India find their T20 groove
The last few weeks might have marked a turning point in this team's evolution
Since the 2022 T20 World Cup, India have played three bilateral series, winning all and losing just two out of eight completed matches along the way. Such highs, as India must have learnt by now, aren’t a great tell of their World Cup readiness but this different phase has a different feel to it. This is a team that is finally beginning to grasp the rudimentary concepts of T20 cricket through a different leadership and a younger bunch that has shown a greater risk-taking appetite.
Twice India have breached the 200-run mark in this short but redemptive journey. Twice too were the occasions India let the opponents score more than 160. They lost both, but in the process Washington Sundar’s worth as allrounder was re-established. Kuldeep Yadav is being slowly eased in, as are Umran Malik and Shivam Mavi. And to top it all, Hardik Pandya’s sharpened nous with both new and old ball allows India to juggle around their fast bowlers without losing sting upfront. Four overs from Pandya is a given now. Not just that, expect bouncers and a fair amount of zip if the pitches allow.
He bristled with the bat as well. Clearing the boundaries was always Pandya’s forte. But now he looks to dig his heels, take the game to the wire and play with the psyche of the bowlers.
"See, to be honest, I've always enjoyed hitting sixes, but I have to evolve and that is life," said Pandya after leading India to a 2-1 series victory over New Zealand in Ahmedabad. "I have to take the other part where I've always believed in partnerships. I want to give my team and the other person more calmness and the assurance that at least I'm there. I've played more games than any of those guys out there. So, I've known the experience and more than the experience part, it's where I've batted, and I've learned how to accept pressure and I've learned how to kind of swallow the pressure and kind of make sure the team and everything is calm.”
He might sound a bit brash but Pandya has correctly identified his strength and is willing to play to it. Like in Ahmedabad where all he seemed to do was give Shubman Gill the strike, letting him demolish the bowling. But Pandya still finished with a strike rate of over 176.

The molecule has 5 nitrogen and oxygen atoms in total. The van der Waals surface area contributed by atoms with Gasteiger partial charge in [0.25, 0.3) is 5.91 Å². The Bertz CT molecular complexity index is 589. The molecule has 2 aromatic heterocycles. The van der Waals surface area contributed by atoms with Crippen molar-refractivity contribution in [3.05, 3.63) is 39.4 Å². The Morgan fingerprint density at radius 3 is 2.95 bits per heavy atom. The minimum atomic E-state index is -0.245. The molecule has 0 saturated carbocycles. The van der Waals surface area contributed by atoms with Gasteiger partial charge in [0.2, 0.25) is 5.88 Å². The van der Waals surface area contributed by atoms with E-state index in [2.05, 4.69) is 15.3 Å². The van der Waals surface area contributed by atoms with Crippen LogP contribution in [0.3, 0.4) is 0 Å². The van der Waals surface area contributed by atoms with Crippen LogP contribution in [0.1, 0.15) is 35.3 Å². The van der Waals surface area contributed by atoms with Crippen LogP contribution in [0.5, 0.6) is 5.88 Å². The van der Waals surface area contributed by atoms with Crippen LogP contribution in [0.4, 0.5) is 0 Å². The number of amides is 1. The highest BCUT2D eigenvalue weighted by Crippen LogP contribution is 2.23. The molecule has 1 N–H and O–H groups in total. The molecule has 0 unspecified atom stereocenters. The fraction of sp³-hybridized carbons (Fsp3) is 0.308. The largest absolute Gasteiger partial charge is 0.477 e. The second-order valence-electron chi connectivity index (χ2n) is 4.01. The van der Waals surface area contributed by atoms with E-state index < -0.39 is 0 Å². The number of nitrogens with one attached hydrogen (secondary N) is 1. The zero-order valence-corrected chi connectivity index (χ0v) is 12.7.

“I don't mind coming in and playing the role which somewhere down the line Maahi (MS Dhoni) used to play. I think at that time, I was young, and I was hitting all around the park, but now since he has gone, all of a sudden that responsibility... It has just naturally come to me, and I don't mind. We're getting the result we want and it's okay."
On the batting front, Suryakumar Yadav hasn’t strayed from his uncomplicated approach to batting, while continuing to impart serenity to a top order without Rohit Sharma, Virat Kohli and KL Rahul. But pivotal has been the form of Gill, who clearly is enjoying a breakthrough phase of his career.
"It feels good when you practice and it pays off," Gill said on Wednesday after his Man-of-the-Match winning 126 off 63 balls. "I was backing myself to get the big ones even in one-dayers and T20s, and unfortunately it didn't happen for me in the Sri Lanka series and in the first couple of matches here. But I'm happy to get the big ones for the team.”
Gill’s white-ball consistency shouldn’t be surprising, for he has been doing it for more than a year. But what he did at Ahmedabad, shaking off years of criticism that he isn’t quick enough for this format, was just the shot in the arm India needed to be convinced that moving forward with the youth was the correct decision.
Unruffled and reassuring, Gill was all about understanding what he needed to succeed in this environment, carefully nudging the series momentum in India’s favour. "I think we dropped him three times, which doesn't help, but yeah, he kind of applied himself early on the surface,” said New Zealand captain Mitchell Santner. “He knew that it (the pitch) was good to bat on and I think his first fifty might have been off 30-odd balls and then his last 70 off 20-odd balls.”
With the focus shifting to the ODI World Cup this year, India have been allowed time to quietly engineer a T20 transformation. And since it had to start from the top, Gill’s hundred comes as a timely confirmation of India’s progress. The bowling was always strong but there is still a lot of ground to cover. More importantly, India are learning to deliver without their stars.
The markers have been laid out and the core has started to come together under Pandya’s leadership. In the aim to revitalise India’s chances of winning the next T20 World Cup, the last ten weeks might have marked a turning point in this team's evolution.